The survey and structural analysis of surface coseismic ruptures are essential tools for characterizing seismogenic structures. In this work, a procedure to survey coseismic ruptures using satellite interferometric synthetic aperture radar (InSAR) data, directing the survey using Unmanned Aerial Vehicles (UAV), is proposed together with a field validation of the results. The Sentinel-1 A/B Interferometric Wide (IW) Swath TOPSAR mode offers the possibility of acquiring images with a short revisit time. This huge amount of open data is extremely useful for geohazards monitoring, such as for earthquakes. Interferograms show the deformation field associated with earthquakes. Phase discontinuities appearing on wrapped interferograms or loss-of-coherence areas could represent small ground displacements associated with the fault’s ruptures. Low-altitude flight platforms such as UAV permit the acquisition of high resolution images and generate 3D spatial geolocalized clouds of data with centimeter-level accuracy. The generated topography maps and orthomosaic images are the direct products of this technology, allowing the possibility of analyzing geological structures from many viewpoints. We present two case studies. The first one is relative to the 2016 central Italian earthquakes, astride which the InSAR outcomes highlighted quite accurately the field displacement of extensional faults in the Mt. Vettore–M. Bove area. Here, the geological effect of the earthquake is represented by more than 35 km of ground ruptures with a complex pattern composed by subparallel and overlapping synthetic and antithetic fault splays. The second case is relative to the Mt. Etna earthquake of 26 December 2018, following which several ground ruptures were detected. The analysis of the unwrapped phase and the application of edge detector filtering and other discontinuity enhancers allowed the identification of a complex pattern of ground ruptures. In the Pennisi and Fiandaca areas different generation of ruptures can be distinguished, while previously unknown ruptures pertaining to the Acireale and Ragalna faults can be identify and analyzed.

Sentinel-1 Interferometry and UAV Aerial Survey for Mapping Coseismic Ruptures: Mts. Sibillini vs. Mt. Etna Volcano

Menichetti, Marco
;
Roccheggiani, Matteo;
2023

Abstract

The survey and structural analysis of surface coseismic ruptures are essential tools for characterizing seismogenic structures. In this work, a procedure to survey coseismic ruptures using satellite interferometric synthetic aperture radar (InSAR) data, directing the survey using Unmanned Aerial Vehicles (UAV), is proposed together with a field validation of the results. The Sentinel-1 A/B Interferometric Wide (IW) Swath TOPSAR mode offers the possibility of acquiring images with a short revisit time. This huge amount of open data is extremely useful for geohazards monitoring, such as for earthquakes. Interferograms show the deformation field associated with earthquakes. Phase discontinuities appearing on wrapped interferograms or loss-of-coherence areas could represent small ground displacements associated with the fault’s ruptures. Low-altitude flight platforms such as UAV permit the acquisition of high resolution images and generate 3D spatial geolocalized clouds of data with centimeter-level accuracy. The generated topography maps and orthomosaic images are the direct products of this technology, allowing the possibility of analyzing geological structures from many viewpoints. We present two case studies. The first one is relative to the 2016 central Italian earthquakes, astride which the InSAR outcomes highlighted quite accurately the field displacement of extensional faults in the Mt. Vettore–M. Bove area. Here, the geological effect of the earthquake is represented by more than 35 km of ground ruptures with a complex pattern composed by subparallel and overlapping synthetic and antithetic fault splays. The second case is relative to the Mt. Etna earthquake of 26 December 2018, following which several ground ruptures were detected. The analysis of the unwrapped phase and the application of edge detector filtering and other discontinuity enhancers allowed the identification of a complex pattern of ground ruptures. In the Pennisi and Fiandaca areas different generation of ruptures can be distinguished, while previously unknown ruptures pertaining to the Acireale and Ragalna faults can be identify and analyzed.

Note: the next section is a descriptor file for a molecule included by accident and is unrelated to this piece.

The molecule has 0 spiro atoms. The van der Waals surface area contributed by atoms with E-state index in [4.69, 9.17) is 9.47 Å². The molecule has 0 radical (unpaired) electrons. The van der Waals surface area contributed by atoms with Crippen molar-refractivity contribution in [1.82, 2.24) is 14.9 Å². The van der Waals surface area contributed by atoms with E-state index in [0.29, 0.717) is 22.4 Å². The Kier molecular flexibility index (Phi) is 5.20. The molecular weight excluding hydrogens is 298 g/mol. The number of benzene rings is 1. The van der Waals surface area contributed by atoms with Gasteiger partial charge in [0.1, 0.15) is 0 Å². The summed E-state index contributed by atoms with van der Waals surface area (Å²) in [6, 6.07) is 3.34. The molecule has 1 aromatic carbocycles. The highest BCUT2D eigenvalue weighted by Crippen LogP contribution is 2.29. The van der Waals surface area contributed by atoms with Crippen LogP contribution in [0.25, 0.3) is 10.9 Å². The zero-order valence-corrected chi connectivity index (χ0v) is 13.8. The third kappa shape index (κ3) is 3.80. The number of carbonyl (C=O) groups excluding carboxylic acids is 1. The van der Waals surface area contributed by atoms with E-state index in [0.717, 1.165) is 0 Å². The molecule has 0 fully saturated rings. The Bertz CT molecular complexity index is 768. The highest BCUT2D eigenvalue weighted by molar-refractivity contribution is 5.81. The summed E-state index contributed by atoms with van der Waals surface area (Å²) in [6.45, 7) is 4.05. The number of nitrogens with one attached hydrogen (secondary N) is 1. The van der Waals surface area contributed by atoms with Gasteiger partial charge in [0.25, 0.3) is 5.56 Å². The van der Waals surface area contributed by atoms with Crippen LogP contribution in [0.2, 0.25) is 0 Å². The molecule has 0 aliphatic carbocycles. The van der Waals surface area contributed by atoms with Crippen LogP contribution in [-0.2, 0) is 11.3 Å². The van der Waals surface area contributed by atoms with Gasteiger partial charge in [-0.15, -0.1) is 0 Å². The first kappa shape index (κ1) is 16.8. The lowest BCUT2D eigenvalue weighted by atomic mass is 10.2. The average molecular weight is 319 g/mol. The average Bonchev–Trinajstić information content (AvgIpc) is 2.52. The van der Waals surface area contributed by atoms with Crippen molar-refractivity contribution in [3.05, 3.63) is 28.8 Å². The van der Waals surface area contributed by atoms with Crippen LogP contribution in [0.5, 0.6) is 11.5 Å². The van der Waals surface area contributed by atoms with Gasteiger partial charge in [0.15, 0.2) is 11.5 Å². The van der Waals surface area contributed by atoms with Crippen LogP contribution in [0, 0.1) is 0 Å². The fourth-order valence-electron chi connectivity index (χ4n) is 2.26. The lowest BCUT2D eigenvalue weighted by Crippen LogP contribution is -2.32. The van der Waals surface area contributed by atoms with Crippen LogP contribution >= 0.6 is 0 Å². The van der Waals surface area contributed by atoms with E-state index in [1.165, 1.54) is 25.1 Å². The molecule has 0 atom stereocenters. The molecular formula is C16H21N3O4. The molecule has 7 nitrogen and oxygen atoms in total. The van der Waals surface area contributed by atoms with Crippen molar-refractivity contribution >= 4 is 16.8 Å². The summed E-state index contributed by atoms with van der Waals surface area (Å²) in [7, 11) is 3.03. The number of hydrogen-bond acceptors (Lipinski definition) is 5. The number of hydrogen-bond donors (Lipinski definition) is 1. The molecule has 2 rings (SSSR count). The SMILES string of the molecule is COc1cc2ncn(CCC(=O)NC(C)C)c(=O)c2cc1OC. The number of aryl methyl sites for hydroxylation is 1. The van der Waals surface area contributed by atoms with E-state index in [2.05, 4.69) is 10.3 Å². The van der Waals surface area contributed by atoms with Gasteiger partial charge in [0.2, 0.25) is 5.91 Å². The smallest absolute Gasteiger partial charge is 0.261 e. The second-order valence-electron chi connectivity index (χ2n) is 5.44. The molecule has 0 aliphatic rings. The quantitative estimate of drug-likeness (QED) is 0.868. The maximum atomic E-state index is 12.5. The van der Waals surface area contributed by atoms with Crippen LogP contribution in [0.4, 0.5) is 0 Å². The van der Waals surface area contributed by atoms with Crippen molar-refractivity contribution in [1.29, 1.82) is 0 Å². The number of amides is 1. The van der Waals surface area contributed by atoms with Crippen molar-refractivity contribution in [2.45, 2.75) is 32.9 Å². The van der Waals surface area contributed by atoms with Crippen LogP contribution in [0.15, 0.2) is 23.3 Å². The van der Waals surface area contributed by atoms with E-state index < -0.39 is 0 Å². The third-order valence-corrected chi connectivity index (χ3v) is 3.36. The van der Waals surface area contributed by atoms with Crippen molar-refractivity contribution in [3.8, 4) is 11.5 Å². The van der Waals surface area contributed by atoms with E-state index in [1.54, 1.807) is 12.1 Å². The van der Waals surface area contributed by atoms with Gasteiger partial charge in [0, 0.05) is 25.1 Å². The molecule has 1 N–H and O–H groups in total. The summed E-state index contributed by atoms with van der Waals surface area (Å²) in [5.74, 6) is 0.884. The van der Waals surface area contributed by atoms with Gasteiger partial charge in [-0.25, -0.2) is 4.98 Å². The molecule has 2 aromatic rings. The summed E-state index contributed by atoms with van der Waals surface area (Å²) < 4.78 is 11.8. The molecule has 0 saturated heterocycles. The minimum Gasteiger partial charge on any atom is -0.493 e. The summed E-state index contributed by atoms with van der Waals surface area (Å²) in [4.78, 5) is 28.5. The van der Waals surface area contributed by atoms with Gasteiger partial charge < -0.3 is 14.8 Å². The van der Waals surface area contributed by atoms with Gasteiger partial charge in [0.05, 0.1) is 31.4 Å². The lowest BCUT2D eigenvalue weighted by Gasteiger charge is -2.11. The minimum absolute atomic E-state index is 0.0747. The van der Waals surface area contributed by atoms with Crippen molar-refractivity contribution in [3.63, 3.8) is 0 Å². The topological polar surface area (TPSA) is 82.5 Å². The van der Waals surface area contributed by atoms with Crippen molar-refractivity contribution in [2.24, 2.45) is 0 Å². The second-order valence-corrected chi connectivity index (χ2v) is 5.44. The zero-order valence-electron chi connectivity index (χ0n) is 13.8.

File in questo prodotto:
Non ci sono file associati a questo prodotto.

I documenti in IRIS sono protetti da copyright e tutti i diritti sono riservati, salvo diversa indicazione.

Utilizza questo identificativo per citare o creare un link a questo documento: https://hdl.handle.net/11576/2725719
Citazioni
  • ???jsp.display-item.citation.pmc??? ND
  • Scopus 3
  • ???jsp.display-item.citation.isi??? ND
social impact